Skip to content. | Skip to navigation

You are here: Home / Filing complaints / Instructions and strategy

Instructions and strategic considerations

There is no required format or style for writing Guidelines complaints. However, some NCPs do provide guidance as to what kind of information they expect to be included in a complaint, so be sure to check the website of the NCP to which you expect submit your complaint to see if this is the case.

Identify chapters and provisions of the Guidelines

You need to cite the specific chapters and paragraphs the company is allegedly violating in your complaint and explain in detail how the company is violating specific provisions. It is not sufficient to state an enterprise is violating the Guidelines without explaining who, how, what, why, when and where.

  • Who (or what) is being harmed by the enterprise’s violations?
  • How have the enterprise’s activities harmed the complainants, community members, environment etc.?
  • What activities or behaviour is the enterprise engaging in that constitutes a violation of the Guidelines?
  • Why are the activities a violation of the Guidelines?
  • When did the alleged violation(s) occur?
  • Where did the alleged violation(s) occur?
Subsequently identifying the specific chapters and provisions a company has allegedly breached can be difficult. OECD Watch has therefore developed an online case check to help complainants identify which specific OECD Guidelines a company may have breached. OECD Watch nevertheless strongly advises those interested in filing a complaint to read the full official text and commentary of the OECD Guidelines.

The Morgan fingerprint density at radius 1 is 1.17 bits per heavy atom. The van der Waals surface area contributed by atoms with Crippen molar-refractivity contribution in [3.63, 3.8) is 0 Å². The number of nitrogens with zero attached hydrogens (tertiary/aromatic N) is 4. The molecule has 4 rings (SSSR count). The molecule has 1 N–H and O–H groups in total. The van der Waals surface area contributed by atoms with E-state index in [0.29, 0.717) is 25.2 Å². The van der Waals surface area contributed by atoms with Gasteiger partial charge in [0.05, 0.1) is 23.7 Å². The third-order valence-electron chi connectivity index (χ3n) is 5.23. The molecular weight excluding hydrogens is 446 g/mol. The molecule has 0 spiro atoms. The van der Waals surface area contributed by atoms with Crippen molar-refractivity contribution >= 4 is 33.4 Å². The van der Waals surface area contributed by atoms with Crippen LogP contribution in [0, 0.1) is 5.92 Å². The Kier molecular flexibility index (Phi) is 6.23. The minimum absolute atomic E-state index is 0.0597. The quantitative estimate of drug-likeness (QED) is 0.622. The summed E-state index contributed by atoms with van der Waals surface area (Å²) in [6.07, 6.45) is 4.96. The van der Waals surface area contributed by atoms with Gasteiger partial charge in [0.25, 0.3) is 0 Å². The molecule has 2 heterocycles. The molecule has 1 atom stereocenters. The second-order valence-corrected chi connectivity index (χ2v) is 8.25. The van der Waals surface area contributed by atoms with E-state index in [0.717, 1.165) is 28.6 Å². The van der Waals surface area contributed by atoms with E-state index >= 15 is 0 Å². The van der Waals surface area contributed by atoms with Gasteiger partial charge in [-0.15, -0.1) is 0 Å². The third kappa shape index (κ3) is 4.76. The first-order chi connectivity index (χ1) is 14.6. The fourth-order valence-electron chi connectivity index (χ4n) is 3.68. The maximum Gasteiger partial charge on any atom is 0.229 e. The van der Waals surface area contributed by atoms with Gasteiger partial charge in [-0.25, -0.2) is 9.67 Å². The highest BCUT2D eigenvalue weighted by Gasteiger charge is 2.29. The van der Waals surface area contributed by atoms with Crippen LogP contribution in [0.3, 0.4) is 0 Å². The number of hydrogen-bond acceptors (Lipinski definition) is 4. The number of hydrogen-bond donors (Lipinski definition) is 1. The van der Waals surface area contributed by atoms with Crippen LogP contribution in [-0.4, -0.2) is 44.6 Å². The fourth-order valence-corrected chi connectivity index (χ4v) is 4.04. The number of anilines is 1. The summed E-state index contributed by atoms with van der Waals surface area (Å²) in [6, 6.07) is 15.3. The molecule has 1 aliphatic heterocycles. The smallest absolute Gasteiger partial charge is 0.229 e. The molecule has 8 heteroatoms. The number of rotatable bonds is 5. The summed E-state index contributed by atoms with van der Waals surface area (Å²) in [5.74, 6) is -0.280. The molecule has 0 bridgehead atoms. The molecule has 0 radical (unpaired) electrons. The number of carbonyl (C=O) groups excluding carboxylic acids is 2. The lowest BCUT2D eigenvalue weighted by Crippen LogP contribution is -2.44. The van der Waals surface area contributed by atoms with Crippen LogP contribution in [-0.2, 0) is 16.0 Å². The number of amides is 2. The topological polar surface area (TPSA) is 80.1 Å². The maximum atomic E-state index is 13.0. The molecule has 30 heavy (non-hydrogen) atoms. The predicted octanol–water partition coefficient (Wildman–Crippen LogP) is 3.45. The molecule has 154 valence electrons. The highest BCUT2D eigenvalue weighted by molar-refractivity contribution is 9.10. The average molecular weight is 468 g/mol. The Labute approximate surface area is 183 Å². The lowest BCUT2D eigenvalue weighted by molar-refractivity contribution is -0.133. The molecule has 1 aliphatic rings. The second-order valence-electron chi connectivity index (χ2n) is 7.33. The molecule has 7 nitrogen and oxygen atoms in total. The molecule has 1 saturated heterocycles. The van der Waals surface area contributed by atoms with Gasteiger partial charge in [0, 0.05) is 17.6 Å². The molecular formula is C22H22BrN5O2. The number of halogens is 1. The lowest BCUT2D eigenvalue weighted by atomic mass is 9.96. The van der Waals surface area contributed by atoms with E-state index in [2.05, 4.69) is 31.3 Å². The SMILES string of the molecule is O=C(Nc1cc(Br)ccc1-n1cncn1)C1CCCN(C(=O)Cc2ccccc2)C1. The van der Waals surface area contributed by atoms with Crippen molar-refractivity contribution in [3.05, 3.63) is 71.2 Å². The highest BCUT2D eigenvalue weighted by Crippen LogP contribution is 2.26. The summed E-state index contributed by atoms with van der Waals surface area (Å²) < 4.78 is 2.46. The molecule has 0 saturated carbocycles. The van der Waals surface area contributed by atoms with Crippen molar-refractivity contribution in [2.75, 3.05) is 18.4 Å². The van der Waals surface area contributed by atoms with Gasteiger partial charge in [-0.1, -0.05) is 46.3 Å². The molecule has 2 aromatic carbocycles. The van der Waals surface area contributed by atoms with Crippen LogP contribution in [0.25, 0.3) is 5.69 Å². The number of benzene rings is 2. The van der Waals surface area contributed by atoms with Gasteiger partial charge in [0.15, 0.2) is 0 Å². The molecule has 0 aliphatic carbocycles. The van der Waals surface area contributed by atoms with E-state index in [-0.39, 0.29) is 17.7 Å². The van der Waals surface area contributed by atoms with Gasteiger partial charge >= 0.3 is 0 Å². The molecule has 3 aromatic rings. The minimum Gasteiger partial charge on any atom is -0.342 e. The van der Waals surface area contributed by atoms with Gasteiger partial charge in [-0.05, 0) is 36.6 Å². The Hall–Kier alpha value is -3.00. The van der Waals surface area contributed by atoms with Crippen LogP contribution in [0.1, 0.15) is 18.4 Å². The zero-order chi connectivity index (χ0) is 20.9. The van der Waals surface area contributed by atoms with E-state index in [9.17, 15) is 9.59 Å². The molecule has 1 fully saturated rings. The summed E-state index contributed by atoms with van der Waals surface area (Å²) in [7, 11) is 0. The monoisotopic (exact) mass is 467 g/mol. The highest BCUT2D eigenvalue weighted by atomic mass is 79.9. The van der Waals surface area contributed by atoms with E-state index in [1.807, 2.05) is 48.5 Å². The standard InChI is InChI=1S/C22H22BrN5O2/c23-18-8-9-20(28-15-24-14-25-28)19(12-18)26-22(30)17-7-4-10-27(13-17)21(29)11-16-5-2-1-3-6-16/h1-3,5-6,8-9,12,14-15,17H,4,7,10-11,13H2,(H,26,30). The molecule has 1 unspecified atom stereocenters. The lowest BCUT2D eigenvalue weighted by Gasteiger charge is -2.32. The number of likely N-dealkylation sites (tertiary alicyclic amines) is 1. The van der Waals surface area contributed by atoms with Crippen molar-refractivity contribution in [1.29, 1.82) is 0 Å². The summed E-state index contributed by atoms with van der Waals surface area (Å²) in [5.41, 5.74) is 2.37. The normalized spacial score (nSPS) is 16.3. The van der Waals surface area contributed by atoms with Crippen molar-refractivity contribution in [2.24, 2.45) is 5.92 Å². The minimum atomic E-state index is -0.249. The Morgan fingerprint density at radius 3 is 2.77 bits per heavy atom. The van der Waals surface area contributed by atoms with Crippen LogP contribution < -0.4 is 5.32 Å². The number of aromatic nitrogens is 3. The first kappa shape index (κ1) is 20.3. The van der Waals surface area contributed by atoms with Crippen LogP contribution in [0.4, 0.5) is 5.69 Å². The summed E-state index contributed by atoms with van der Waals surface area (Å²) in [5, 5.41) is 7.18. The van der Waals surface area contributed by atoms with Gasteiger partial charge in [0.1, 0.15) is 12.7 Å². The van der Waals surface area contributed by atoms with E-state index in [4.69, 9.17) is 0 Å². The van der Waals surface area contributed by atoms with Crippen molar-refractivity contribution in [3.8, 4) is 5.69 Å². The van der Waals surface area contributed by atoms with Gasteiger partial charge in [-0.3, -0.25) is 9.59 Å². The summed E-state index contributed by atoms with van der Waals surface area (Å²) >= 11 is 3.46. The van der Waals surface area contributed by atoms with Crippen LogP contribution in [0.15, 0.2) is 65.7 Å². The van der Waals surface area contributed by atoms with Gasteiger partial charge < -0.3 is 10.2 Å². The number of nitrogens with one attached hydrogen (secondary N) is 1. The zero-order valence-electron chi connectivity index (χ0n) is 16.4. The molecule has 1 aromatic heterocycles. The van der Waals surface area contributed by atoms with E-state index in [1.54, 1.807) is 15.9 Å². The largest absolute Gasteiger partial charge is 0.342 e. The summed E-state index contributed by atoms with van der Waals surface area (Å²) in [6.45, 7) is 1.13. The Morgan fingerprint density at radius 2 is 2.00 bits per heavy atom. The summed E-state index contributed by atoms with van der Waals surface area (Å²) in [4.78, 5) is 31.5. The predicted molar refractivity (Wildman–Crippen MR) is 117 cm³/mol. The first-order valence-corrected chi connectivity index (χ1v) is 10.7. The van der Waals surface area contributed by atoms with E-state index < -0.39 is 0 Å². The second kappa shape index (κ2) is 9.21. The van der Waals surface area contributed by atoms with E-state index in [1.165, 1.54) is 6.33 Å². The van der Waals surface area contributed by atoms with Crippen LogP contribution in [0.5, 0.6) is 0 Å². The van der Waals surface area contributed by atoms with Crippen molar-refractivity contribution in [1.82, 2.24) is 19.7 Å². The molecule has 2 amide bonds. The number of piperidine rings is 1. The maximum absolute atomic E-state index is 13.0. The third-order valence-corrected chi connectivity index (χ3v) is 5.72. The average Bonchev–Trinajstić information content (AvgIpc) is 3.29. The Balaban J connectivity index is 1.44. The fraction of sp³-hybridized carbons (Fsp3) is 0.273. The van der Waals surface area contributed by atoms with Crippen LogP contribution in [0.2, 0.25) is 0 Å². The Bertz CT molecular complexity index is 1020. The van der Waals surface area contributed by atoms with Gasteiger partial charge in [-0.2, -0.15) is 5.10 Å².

Format of the complaint

To guide complainants to write a clear, concise and persuasive complaint OECD Watch has furthermore developed a template complaint letter. You do not need to follow this format exactly, but it is OECD Watch’s experience that a well-written complaint includes all the information described below.

  1. Your identity, including a contact person, name or organisation, address, telephone number, fax number and email.
  2. The name and address of the NCP
  3. Short introduction to the case, including the company, the problem and the location of violation
  4. Explanation of your interest in the case and your purpose for writing
  5. Company information, including the company's contact details and company structure
  6. Information on about the broader background, context or location of violations
  7. List of chapter(s) and paragraph(s) in the Guidelines the complaint is breaching
  8. Detailed information on the alleged breaches and developments to date
  9. Other relevant (international) standards the NCP should take into account when considering the complaint
  10. Description of previous attempts at resolution of the case directly with the company or other relevant actors and/or institutions
  11. Outline of complaint goals, demands and requests from the company and/or NCP. Before filing a complaint, you should ensure that you have a clear view of what outcome you hope to achieve, as well as what results are realistically possible and likely.